Latin American Energy Forum Press Release
In the post-COP26 world, more than double the money is being made available to developers in Latin America’s energy sectors than ever before, so how will the market mobilize that capital and double the number of projects reaching financial close within five years?
Over the past 27 years, EnergyNet and our partners have focused on energy access and we have seen countless “trends” and “scale investment vehicles” come and go. However, throughout this period, the only thing that does not stop is Latin America’s journey towards energy transition. The paths chosen will be based on the resources, technical development, financial mobility and regional integration of each country.
As the Latin American Energy Organization (OLADE) has observed,capital-rich economies with few fossil natural resources will progress faster in their transition than economies with fewer capital resources or those that still have vast fossil energy resources such as coal, oil or natural gas . Going through transitions does not necessarily imply abandoning the energy sources of the past, they can continue to be present in the consumption matrix, even if they will gradually lose relative importance.”
At 6and Latin America Energy Forum in Washington DC in March, investors and governments will take a deep dive into how capital will move from [available capital] for [invested capital].
If we look at the total number of projects reaching financial close, it currently stands at around 10%, so the main challenge going forward will be “how do we [as a sector] increase this percentage to 20%?’ Here are some areas that will be discussed at the Forum that will enable such growth:
- Education – invest significantly in project preparation and business development skills
- Facilitate Entrepreneurs – Identify the scale, projects and areas of the energy value chain that will significantly benefit from the participation of Latin American entrepreneurs through the creation of business opportunities and project financing
- The Just Transition – Moving away from less clean fuels will have a significant and positive impact for all Latin Americans, creating far more jobs and far more wealth. To do this, the sector as a whole needs capital flows and aggressive energy planning at the highest levels of government; the importance of technological innovation (ie in minerals and materials); new energy vectors such as green hydrogen; investments – public and private – in clean technologies in a post-covid context, and the actions needed to ensure a just transition at the local, sub-regional and regional level.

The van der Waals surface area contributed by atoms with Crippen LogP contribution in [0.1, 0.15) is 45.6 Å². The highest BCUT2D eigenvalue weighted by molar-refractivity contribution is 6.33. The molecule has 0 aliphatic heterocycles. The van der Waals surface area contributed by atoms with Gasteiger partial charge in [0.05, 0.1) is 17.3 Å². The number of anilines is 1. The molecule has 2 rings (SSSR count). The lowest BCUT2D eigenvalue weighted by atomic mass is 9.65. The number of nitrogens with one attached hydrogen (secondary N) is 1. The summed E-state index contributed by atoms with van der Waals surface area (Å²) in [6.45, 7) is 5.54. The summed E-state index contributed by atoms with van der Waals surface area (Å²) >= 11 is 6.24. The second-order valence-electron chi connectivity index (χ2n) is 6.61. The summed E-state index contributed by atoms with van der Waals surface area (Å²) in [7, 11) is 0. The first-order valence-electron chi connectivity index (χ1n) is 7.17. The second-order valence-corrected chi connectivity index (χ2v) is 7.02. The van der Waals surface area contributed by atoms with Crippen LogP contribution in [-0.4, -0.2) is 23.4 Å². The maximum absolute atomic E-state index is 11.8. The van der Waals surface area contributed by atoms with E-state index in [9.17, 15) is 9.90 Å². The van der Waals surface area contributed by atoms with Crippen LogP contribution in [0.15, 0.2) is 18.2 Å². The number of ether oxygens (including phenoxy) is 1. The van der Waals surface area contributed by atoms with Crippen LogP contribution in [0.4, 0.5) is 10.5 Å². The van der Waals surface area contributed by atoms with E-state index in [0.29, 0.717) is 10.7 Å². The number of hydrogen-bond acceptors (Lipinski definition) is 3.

- The BlackRock Investment Institute estimates that US$1 trillion needs to be invested annually in low-carbon projects in developing countries, whose global emissions have increased in recent years thanks to economic development and higher birth rates. . With over 16.5 GW of renewable capacity installed by the end of 2021, the outlook for Latin America looks even stronger this year. Brazil and Mexico, in particular, will continue to lead the way in decarbonization in LATAM.
- 18 GW of wind, solar and storage are expected to come online in Latin America in 2022, with solar at the forefront thanks to projects like the Cerro Dominador solar thermal plant in Chile’s Atacama Desert, which opened its doors in June 2021 in the Atacama Desert in Chile.
- As the IEA reports: “Momentum for low-carbon hydrogen is also growing in Latin America, with many countries now developing long-term hydrogen strategies and a project pipeline of over 25 projects, including several the gigawatt scale to export it beyond the region”.
In order to implement an energy transition, a growing number of stakeholders want to dig deeper into how funding will be channeled, what ESG indicators multilaterals are looking for, and what will be the project readiness funding gap that will need to be filled and by whom. Who’s gonna do it. create more packaged and bankable projects while reducing transaction times.